Southeastern Section - 66th Annual Meeting - 2017

Paper No. 24-6
Presentation Time: 3:20 PM


ALEXANDER, Clark, University of Georgia, Skidaway Institute of Oceanography and PEFFER, Colby, University of Georgia, Skidaway Institute of Oceanography, Savannah, GA,

Fort Pulaski is a Civil War era fort located on Cockspur, GA adjacent to the Savannah River shipping channel. The National Park Service is concerned about natural processes and anthropogenic impacts threatening natural and cultural resources. Shoreline change rates were assessed encompassing 1852-2015, using an archive of historic charts and aerial imagery. Major features examined include the island shoreline, a large, dynamic oyster shell ridge located along the north channel of the Savannah River, and a modern sand berm built to protect historic resources. These features were digitized in a GIS to determine shoreline change rates for time periods that bracket channel deepenings and average rates for the entire period of historic data using the AMBUR analysis package. The oyster shell ridge was surveyed with a GPS biweekly to analyze short-term change in length, width, distance from cultural resources, and progradation rate in order to document the ridge’s history.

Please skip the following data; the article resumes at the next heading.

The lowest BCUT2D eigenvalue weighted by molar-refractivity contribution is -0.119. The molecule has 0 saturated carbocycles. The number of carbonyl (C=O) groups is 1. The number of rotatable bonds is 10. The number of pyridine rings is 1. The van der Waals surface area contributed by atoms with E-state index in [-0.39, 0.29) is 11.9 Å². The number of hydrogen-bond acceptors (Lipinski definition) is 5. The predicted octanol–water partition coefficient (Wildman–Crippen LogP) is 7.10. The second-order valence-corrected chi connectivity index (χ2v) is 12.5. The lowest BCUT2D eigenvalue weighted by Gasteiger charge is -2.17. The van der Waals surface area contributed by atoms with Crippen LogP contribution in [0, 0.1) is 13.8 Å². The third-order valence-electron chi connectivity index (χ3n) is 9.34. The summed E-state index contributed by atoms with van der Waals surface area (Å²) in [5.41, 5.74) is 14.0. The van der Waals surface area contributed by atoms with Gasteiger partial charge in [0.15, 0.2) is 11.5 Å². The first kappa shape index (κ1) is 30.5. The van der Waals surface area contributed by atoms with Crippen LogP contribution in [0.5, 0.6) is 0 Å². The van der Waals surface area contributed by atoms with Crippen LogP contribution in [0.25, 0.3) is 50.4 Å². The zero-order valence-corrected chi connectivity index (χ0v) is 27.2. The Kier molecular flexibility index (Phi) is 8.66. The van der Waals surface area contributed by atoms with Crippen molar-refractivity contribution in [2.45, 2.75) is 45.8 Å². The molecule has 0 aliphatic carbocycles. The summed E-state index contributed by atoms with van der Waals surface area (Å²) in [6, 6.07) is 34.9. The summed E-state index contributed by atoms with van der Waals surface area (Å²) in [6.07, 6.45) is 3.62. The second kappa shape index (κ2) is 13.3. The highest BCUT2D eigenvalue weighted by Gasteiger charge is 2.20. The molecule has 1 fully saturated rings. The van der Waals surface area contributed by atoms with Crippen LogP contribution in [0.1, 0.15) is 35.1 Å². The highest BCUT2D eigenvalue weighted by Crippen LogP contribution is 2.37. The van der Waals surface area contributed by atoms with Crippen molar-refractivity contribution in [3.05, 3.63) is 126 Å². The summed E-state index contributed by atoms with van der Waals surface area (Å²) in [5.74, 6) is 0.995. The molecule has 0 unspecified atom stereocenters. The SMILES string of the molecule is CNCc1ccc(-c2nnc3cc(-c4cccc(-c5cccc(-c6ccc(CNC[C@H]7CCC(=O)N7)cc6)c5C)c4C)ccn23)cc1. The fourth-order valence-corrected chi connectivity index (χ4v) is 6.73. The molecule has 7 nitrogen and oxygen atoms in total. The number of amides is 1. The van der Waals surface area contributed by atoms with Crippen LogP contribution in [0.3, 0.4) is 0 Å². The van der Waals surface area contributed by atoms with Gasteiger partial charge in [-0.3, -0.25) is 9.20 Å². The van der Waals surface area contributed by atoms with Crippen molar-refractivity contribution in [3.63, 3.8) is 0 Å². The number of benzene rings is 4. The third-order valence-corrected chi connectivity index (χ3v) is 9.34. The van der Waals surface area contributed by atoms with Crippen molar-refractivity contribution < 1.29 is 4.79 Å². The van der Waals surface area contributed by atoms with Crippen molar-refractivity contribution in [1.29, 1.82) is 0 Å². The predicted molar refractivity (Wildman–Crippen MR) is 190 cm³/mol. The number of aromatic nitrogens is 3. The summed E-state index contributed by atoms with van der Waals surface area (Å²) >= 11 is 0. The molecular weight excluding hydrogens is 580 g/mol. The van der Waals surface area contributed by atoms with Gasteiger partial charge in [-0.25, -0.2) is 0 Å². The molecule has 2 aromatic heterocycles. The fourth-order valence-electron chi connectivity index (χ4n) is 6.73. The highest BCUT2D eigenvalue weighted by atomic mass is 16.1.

Cockspur Island tripled in length from 1852 to 1905 due to jetty emplacement along the north shore in 1896 and dredge spoil deposition until 1942. Shoreline change rates varied from +0.7 to +3.5 m/yr prior to the first major channel deepening event in 1929. The average annual rate of change from 1933 to 2013 for the entire north shore was -0.37 m/y, with 86% of the shoreline eroding; for the southern shoreline the rate was -0.12 m/y, with 81% of the shoreline eroding. The eastern shoreline has experienced substantial accretion (at rates up to +1.16 m/yr). The oyster shell ridge along the north shore, sourced from an adjacent manmade island created in the late 1800’s, was first observed to be migrating in 1970 imagery. Oyster ridge migration onshore occurred at rates of +2.5 m/yr and alongshore at a rate of +41.7 m/yr for the period 1982-2004. The oyster ridge had migrated onshore and alongshore by 2009 and only remnants of the ridge now are found along unarmored shoreline adjacent to the Fort.